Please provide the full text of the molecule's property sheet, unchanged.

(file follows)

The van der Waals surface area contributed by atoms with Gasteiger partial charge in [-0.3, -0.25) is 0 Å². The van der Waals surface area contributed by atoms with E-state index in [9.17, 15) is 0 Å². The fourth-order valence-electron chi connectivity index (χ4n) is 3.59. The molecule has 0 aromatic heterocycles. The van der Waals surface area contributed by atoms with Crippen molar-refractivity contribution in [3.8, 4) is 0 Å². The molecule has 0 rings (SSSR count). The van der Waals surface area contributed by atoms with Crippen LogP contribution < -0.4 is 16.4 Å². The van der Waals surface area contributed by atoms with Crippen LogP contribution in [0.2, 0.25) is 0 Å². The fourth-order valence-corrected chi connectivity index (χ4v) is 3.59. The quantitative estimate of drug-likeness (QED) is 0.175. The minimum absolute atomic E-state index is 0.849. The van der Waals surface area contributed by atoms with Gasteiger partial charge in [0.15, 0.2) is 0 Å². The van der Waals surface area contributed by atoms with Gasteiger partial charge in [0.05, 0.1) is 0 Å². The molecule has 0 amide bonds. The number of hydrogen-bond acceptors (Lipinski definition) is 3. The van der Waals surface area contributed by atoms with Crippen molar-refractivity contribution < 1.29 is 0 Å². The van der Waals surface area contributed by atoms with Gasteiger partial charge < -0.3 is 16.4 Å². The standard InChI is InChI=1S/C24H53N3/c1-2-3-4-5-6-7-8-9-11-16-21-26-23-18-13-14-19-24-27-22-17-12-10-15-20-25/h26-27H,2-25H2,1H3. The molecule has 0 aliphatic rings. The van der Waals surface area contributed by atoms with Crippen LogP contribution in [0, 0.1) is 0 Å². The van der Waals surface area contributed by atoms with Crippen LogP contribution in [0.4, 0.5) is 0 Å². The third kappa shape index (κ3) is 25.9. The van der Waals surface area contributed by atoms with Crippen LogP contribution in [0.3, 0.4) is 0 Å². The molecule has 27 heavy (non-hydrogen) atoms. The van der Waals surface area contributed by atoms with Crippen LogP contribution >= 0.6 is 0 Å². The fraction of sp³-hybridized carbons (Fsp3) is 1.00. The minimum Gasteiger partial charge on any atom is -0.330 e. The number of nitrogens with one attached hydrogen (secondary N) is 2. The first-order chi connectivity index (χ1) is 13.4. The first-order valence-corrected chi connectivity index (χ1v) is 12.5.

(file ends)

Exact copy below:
The van der Waals surface area contributed by atoms with Gasteiger partial charge in [-0.3, -0.25) is 0 Å². The van der Waals surface area contributed by atoms with E-state index in [9.17, 15) is 0 Å². The fourth-order valence-electron chi connectivity index (χ4n) is 3.59. The molecule has 0 aromatic heterocycles. The van der Waals surface area contributed by atoms with Crippen molar-refractivity contribution in [3.8, 4) is 0 Å². The molecule has 0 rings (SSSR count). The van der Waals surface area contributed by atoms with Crippen LogP contribution < -0.4 is 16.4 Å². The van der Waals surface area contributed by atoms with Crippen LogP contribution in [0.2, 0.25) is 0 Å². The fourth-order valence-corrected chi connectivity index (χ4v) is 3.59. The quantitative estimate of drug-likeness (QED) is 0.175. The minimum absolute atomic E-state index is 0.849. The van der Waals surface area contributed by atoms with Gasteiger partial charge in [0.15, 0.2) is 0 Å². The van der Waals surface area contributed by atoms with Gasteiger partial charge in [0.05, 0.1) is 0 Å². The molecule has 0 amide bonds. The number of hydrogen-bond acceptors (Lipinski definition) is 3. The van der Waals surface area contributed by atoms with Crippen molar-refractivity contribution < 1.29 is 0 Å². The van der Waals surface area contributed by atoms with Gasteiger partial charge < -0.3 is 16.4 Å². The standard InChI is InChI=1S/C24H53N3/c1-2-3-4-5-6-7-8-9-11-16-21-26-23-18-13-14-19-24-27-22-17-12-10-15-20-25/h26-27H,2-25H2,1H3. The molecule has 0 aliphatic rings. The van der Waals surface area contributed by atoms with Crippen LogP contribution in [0, 0.1) is 0 Å². The van der Waals surface area contributed by atoms with Crippen LogP contribution in [0.4, 0.5) is 0 Å². The third kappa shape index (κ3) is 25.9. The van der Waals surface area contributed by atoms with Crippen LogP contribution in [0.3, 0.4) is 0 Å². The molecule has 27 heavy (non-hydrogen) atoms. The van der Waals surface area contributed by atoms with Crippen LogP contribution >= 0.6 is 0 Å². The fraction of sp³-hybridized carbons (Fsp3) is 1.00. The minimum Gasteiger partial charge on any atom is -0.330 e. The number of nitrogens with one attached hydrogen (secondary N) is 2. The first-order chi connectivity index (χ1) is 13.4. The first-order valence-corrected chi connectivity index (χ1v) is 12.5.